Both the title and premise for Katy Mahood’s book derive from a quantum mechanics theory in which (and I am paraphrasing very loosely here) two entities temporarily share a space or interact, due to some indefinable pull, creating a link between them. That may be the science behind it but the book’s appeal lies in how recognisable and relatable this phenomenon is. We’ve all experienced times where we’ve shared a smile, an eye roll or more with a stranger, before continuing on our separate ways. And in Entanglement, Katy Mahood traces those fleeting moments when our lives bump up against those of others.

Entanglement follows the divergent paths of Stella, John and Charlie through almost thirty years from October 1977 to August 2007. It’s a span of time which will take in all the highs and lows of life from falling in love to near breakups to divorce, the joy, the boredom, the mistakes people make and the things they get right. How people change and grow together or apart, the compromises and adjustments they make along the way, how they deal with unfulfilled hopes and dreams and what they consider to be a successful or fulfilling life. It looks at the contrast between what’s important when you’re young and how that alters at different life stages or in the face of a milestone event.

Perhaps it’s because they first share a moment in Paddington station on my birthday that it’s Stella and Charlie’s characters who most captured my imagination. I had a real sense that shared moments gently reverberated through their lives, even if only a faint echo, and that other characters missed out on this by not being as open or present in that moment. Read more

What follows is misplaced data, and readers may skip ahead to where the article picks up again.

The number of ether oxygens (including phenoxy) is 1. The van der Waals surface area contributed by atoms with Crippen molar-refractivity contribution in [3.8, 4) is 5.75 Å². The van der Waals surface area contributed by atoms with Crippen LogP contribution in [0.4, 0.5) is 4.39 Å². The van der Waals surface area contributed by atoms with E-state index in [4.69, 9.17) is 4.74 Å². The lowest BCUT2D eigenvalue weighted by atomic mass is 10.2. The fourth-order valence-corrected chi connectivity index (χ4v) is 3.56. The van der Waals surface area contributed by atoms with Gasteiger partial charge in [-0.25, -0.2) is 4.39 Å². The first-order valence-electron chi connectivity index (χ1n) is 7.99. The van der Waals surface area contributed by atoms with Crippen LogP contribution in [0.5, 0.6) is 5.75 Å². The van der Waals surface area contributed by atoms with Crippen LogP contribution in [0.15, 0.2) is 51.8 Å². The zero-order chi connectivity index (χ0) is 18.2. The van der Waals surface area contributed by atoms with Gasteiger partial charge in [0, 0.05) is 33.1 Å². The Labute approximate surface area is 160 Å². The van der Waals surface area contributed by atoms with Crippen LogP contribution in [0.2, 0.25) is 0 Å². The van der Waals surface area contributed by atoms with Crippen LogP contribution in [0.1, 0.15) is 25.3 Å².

Book Review: The Binding by Bridget Collins

Bridget Collins’ The Binding is one book you’ll lust after for your collection with its beautifully finished dust jacket and intricately designed book boards, holding within them the promise that this young man’s story is no ordinary apprentice’s tale.

Imagine you could erase your grief.
Imagine you could forget your pain.
Imagine you could hide a secret.
Forever.

Emmett Farmer is working in the fields when a letter arrives summoning him to begin an apprenticeship. He will work for a Bookbinder, a vocation that arouses fear, superstition and prejudice but one neither he nor his parents can afford to refuse.

He will learn to hand-craft beautiful volumes, and within each he will capture something unique and extraordinary: a memory. If there’s something you want to forget, he can help. If there’s something you need to erase, he can assist. Your past will be stored safely in a book and you will never remember your secret, however terrible. 

In a vault under his mentor’s workshop, row upon row of books and memories are meticulously stored and recorded.

Then one day Emmett makes an astonishing discovery: one of them has his name on it.

The Binding is a remarkably accomplished novel in which Bridget Collins performs some dark alchemy of her own to meld the power of magic and memories with the traditional hand craft of bookbinding and sees a young man’s apprenticeship transform into his calling, the integrity of which he’ll be forced to question when he discovers how others seek to abuse the secrets it hides.